he returned in 1691 to Scotland, with ‘a warrant under King James's hands to treat with the Highland clans’ (Carstares's State Papers, 140). As an opportunity for a rising did not present itself, he returned again to France; but though he held the appointment of lieutenant in the ex-king's regiment of horse guards, commanded by the Duke of Berwick, he was also frequently employed along with Captain Williamson in negotiations with the adherents of James in England. In 1696 he arrived in England with a commission from James ‘requiring our loving subjects to rise in arms and make war upon the Prince of Orange, the usurper of our throne.’ According to the Duke of Berwick, 2,000 horse were to be raised to join the king on his arrival from France, Sir John Fenwick to be major-general, and Sir George Barclay brigadier (Memoirs of the Duke of Berwick, i. 134). Barclay, however, interpreted his commission as allowing him a certain discretion in the methods to be employed against ‘the usurper.’ Making the piazza of Covent Garden his headquarters, he gathered around him a body of conspirators—forty men in all, well mounted—who were to pounce on William as he was returning from Richmond to London, the spot selected being a narrow lane between Brentford and Turnham Green, where his coach and six could not turn. The time fixed was 15 Feb., but the plot having been revealed, the king remained at home both on that day and on the 22nd. The principal subordinates were captured, with the exception of Barclay, who made his escape to France. In a narrative published in Clarke's ‘Life of James II,’ Barclay exonerates his master from all knowledge of the plot; but that he did not strongly reprobate it, is sufficiently proved by the fact that he received Barclay again into his service. During the negotiations with France in 1698, the Earl of Portland demanded that Barclay should be delivered up; but Louis replied that the regiment he commanded had been disbanded, and that he did not know what had become of him.
[Clarke's Life of James II; Howell's State Trials, vol. xiii.; Melville and Leven Papers; Macpherson's Original Papers; Carstares's State Papers; Memoirs of the Duke of Berwick; Dalrymple's Memoirs; Burnet's History of his own Times; Wilson's James II and the Duke of Berwick; the Histories of Macaulay, Ranke, and Klopp.]
BARCLAY, HUGH (1799–1884), a Scottish lawyer and sheriff substitute of Perthshire, was descended from the old Barclay family of Fifeshire, and was born on 18 Jan. 1799 in Glasgow, where his father was a merchant. After serving his apprenticeship as a law agent he was admitted a member of the Glasgow faculty in 1821. In 1829 he was appointed sheriff substitute of the western district of Perthshire, and in 1833 sheriff substitute of the county. He died at his residence at Early-bank, Craigie, near Perth, on 1 Feb. 1884, having for several years been the oldest judge in Scotland. Sheriff Barclay was the author of ‘A Digest of the Law of Scotland, with special reference to the Office and Duties of the Justice of the Peace,’ 1852–3, a work which has passed into several editions, and has proved of invaluable service to the class of magistrates for which it was intended. Besides editions of various other legal works, he also published ‘Law of Highways,’ 1847; ‘Public House Statutes,’ 1862; ‘Judicial Procedure in Presbyterian Church Courts,’ 1876; and other minor tractates, such as ‘Hints to Legal Students,’ ‘The Local Courts of England and Scotland compared,’ and ‘The Outline of the Law of Scotland against Sabbath Profanation.’ He was a frequent contributor to the ‘Journal of Jurisprudence’ and other legal periodicals, and his papers on the ‘Curiosities of the Game Laws’ and ‘Curiosities of Legislation’ were also published by him in a collected form. For many years he was a prominent member of the general assembly of the church of Scotland, and, taking an active interest in ecclesiastical and philanthropic matters, he published ‘Thoughts on Sabbath Schools,’ 1855; ‘The Sinaitic Inscriptions,’ 1866, and a few other small works of a similar kind.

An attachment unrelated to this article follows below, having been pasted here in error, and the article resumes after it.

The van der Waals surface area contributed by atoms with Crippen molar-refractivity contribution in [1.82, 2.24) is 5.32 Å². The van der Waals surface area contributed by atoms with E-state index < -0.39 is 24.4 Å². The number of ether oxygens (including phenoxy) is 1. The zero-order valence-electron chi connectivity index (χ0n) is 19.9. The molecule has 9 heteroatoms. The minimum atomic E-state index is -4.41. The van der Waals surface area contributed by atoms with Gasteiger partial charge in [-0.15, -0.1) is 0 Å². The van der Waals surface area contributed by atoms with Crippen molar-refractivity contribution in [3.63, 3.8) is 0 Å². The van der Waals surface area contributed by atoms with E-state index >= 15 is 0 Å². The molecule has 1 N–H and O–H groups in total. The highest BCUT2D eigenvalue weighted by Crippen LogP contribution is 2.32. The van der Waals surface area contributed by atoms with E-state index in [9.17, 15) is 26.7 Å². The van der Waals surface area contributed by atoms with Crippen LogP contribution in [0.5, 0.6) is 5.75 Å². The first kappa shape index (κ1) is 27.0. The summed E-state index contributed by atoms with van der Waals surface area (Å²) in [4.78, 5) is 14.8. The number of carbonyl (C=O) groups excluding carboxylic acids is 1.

[Scotsman, 2 Feb. 1884.]
BARCLAY, JOHN (1582–1621), author of the ‘Argenis,’ was born 28 Jan. 1582 at Pont-à-Mousson, where his father, William Barclay [q. v.], was professor of civil law in the college then recently founded in that town by the Duke of Lorraine. His mother, Anne de Malleviller, was a French lady of distinguished birth; but Barclay always considered himself a Scotsman and a subject of James I, and the attempt to affiliate him to France, of which his native town at that period formed no part, has been renounced even by the French critics who have of late done so much to elucidate the circumstances of his life. He is said to have been educated by the jesuits, and this may partially have been the case; but his father is little likely to have resigned the main charge of his education to other hands, and his writings show no trace of the false taste which had already begun to infect the jesuit colleges. Like